Q What is downy mildew?
A A leaf disease of the onion family that can get inside the bulbs later. Onion downy mildew (Peronospora destructor) infects bulb onions, salad onions, shallots, perennial onions and some ornamental onions.
Caption: Onion downy mildew occurs after damp weather
Q How do I recognise it?
A At first, leaf tips go yellow, often as spots and patches. Next, a fine whitish down develops on the infected patches. They soon become a dull brown-purple, when the weather is humid enough. When this happens, it's producing spores that will spread to other plants. All the foliage is attacked and eventually destroyed. When conditions are dry, the spots don’t develop into the purple stage.
Bulbs from infected crops will develop problems if they are stored. Watch out for soft, shrivelled ones and ones that sprout early. Check your bulbs for these signs This disease affects onion-family plants, including some ornamental species. It thrives in mild, humid conditions and can remain in the soil for several years every week or two. It seems to be especially common when there are mild winters and where many overwintered onion crops are grown.
Q What could I mistake it for?
A Other leaf diseases look similar to the early stages of downy mildew. Leaf rot speckles the leaves with pale spots, but doesn’t turn into the devastating downy stage. Leaf blotch produces patches of concentric rings of dead leaf spots, rather than spreading downy areas.
Neck rot of stored bulbs differs from downy mildew; bulbs affected by the former will have softness around the necks, black sclerotia (fungus) and dry mould associated with the rotting areas.
Q When should I expect downy mildew?
A It needs wet weather to moisten foliage for two to four hours and temperatures of 10-12°C for the spores to 'germinate' and infect plants. Overwintered plants are most at risk from early attacks.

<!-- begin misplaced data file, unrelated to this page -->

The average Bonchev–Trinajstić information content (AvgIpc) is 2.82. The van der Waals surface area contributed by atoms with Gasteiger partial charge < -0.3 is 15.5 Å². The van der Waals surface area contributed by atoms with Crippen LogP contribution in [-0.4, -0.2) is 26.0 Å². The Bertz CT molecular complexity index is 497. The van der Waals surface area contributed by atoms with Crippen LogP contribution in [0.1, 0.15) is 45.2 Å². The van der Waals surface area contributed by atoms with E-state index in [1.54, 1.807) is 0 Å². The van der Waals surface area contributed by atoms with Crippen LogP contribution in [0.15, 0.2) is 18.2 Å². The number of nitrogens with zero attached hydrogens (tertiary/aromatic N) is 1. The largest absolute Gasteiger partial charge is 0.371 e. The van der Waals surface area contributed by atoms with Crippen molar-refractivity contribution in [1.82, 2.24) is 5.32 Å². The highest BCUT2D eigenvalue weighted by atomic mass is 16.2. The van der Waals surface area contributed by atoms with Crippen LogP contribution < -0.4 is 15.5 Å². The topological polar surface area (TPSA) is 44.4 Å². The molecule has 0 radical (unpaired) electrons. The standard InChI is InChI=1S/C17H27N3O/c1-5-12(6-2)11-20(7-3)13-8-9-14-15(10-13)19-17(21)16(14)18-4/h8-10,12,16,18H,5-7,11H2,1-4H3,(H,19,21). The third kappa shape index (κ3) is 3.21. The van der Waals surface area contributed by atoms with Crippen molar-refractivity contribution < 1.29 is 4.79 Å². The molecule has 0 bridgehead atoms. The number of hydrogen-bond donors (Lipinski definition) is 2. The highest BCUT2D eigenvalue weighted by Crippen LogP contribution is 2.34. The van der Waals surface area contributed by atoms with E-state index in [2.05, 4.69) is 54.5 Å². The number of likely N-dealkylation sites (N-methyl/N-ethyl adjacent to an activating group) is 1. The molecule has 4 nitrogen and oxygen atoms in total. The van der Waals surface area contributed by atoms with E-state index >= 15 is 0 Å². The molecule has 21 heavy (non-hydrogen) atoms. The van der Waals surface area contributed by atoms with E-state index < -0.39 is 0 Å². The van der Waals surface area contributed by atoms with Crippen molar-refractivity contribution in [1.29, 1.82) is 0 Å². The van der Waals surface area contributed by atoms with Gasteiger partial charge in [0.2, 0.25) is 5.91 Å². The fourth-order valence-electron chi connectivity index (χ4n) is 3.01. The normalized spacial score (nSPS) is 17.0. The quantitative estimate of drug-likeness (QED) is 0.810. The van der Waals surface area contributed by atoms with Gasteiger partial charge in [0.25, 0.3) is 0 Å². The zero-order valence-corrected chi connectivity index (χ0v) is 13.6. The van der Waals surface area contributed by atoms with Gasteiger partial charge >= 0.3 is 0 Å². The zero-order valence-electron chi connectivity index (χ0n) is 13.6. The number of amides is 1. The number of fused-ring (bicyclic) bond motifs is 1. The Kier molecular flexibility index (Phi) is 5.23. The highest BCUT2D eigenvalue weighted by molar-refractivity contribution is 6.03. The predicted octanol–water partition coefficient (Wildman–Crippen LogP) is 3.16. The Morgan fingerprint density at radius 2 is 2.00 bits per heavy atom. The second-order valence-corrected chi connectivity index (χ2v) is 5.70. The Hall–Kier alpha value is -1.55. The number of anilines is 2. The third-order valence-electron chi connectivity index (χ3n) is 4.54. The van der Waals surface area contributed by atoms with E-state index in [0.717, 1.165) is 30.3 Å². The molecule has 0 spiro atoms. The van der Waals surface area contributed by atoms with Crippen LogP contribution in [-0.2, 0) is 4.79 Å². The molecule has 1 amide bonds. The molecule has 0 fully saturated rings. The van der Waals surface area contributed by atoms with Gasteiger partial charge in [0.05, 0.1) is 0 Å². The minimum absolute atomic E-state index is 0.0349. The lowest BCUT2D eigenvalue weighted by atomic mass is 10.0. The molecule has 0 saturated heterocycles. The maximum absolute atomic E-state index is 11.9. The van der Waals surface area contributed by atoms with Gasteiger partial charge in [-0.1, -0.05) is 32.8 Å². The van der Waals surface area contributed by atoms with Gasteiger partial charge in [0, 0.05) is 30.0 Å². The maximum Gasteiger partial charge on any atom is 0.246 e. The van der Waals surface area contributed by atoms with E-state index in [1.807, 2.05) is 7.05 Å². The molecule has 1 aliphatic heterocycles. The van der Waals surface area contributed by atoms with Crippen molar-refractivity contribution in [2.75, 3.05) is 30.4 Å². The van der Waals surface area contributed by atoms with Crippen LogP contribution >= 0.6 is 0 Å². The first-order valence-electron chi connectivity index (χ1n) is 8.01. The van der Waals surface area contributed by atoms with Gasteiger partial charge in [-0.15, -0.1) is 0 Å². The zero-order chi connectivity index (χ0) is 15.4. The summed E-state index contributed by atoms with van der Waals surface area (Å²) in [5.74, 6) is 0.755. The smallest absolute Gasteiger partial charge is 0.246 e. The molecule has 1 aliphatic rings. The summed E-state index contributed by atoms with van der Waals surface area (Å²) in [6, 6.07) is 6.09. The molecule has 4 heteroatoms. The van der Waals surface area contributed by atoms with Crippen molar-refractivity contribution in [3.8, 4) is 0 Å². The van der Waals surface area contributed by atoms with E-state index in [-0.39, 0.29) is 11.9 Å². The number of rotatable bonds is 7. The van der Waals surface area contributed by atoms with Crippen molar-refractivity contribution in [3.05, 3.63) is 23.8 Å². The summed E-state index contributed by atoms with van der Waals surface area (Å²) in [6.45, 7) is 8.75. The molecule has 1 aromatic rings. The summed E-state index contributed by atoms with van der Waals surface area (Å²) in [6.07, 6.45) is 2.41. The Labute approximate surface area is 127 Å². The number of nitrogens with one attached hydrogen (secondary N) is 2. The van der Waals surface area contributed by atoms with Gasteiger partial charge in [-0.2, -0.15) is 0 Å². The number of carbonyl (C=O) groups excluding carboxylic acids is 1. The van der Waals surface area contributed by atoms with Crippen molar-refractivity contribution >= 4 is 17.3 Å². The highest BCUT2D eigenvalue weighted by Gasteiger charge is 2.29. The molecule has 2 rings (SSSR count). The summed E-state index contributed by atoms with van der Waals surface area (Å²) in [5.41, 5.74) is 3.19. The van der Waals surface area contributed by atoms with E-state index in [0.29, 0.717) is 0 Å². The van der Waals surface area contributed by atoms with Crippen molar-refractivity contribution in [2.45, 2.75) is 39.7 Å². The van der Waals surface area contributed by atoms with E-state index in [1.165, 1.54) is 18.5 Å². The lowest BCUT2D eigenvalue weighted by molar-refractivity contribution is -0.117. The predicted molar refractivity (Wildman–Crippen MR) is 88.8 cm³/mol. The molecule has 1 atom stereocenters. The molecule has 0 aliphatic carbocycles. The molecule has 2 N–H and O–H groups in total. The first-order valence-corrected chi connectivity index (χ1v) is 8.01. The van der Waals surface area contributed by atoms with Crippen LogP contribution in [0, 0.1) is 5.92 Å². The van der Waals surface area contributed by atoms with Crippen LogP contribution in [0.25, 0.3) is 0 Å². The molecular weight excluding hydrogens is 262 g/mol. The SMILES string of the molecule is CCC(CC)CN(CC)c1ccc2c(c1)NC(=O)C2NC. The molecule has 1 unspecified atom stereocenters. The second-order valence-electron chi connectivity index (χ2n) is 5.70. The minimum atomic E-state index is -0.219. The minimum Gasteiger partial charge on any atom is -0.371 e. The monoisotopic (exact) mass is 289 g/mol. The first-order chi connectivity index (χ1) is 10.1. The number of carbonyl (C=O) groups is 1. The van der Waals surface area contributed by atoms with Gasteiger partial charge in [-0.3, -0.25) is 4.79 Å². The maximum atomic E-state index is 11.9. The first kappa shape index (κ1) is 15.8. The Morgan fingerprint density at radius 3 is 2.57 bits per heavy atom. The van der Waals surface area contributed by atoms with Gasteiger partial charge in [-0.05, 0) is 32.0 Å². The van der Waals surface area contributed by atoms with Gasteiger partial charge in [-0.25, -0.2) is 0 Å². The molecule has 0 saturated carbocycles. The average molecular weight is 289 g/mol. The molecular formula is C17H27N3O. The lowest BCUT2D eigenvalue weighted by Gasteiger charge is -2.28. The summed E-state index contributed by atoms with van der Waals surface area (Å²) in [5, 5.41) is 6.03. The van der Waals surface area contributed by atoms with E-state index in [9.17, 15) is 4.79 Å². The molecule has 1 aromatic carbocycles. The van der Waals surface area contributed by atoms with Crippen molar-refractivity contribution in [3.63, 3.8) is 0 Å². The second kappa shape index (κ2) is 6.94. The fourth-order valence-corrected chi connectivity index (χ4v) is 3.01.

Q What can I do about it?
A Onion downy mildew persists in the soil for several years. If possible, have a rotation that avoids growing onions in the same place for at least four years. Always clean up remaining infected material after a crop. Ideally, get rid of it before any overwintered onions come up.
Keep an eye on tree onions and other perennial alliums; if they appear to be carrying the disease, consider replacing them with clean stock. Bear in mind that the disease can spread on the breeze from outside your plot, so there is a limit to how easy it is to avoid in gardens.
Downy mildew thrives where the air is humid, so it helps to space plants widely apart. About 30cm between rows should aid airflow. Also, keep weeds under control. Avoid growing plants in low-lying sheltered places or badly drained sites; improve drainage if possible. Raised beds are often a good solution for heavy soils.
Watch out for infected plants and remove them as soon as they are seen. This can be especially useful in preventing overwintered onions spreading the disease to the new crop.
Q Can downy mildew be treated with sprays?
A Unfortunately the only protective fungicide available to gardeners has been withdrawn, so there are currently no approved chemical controls.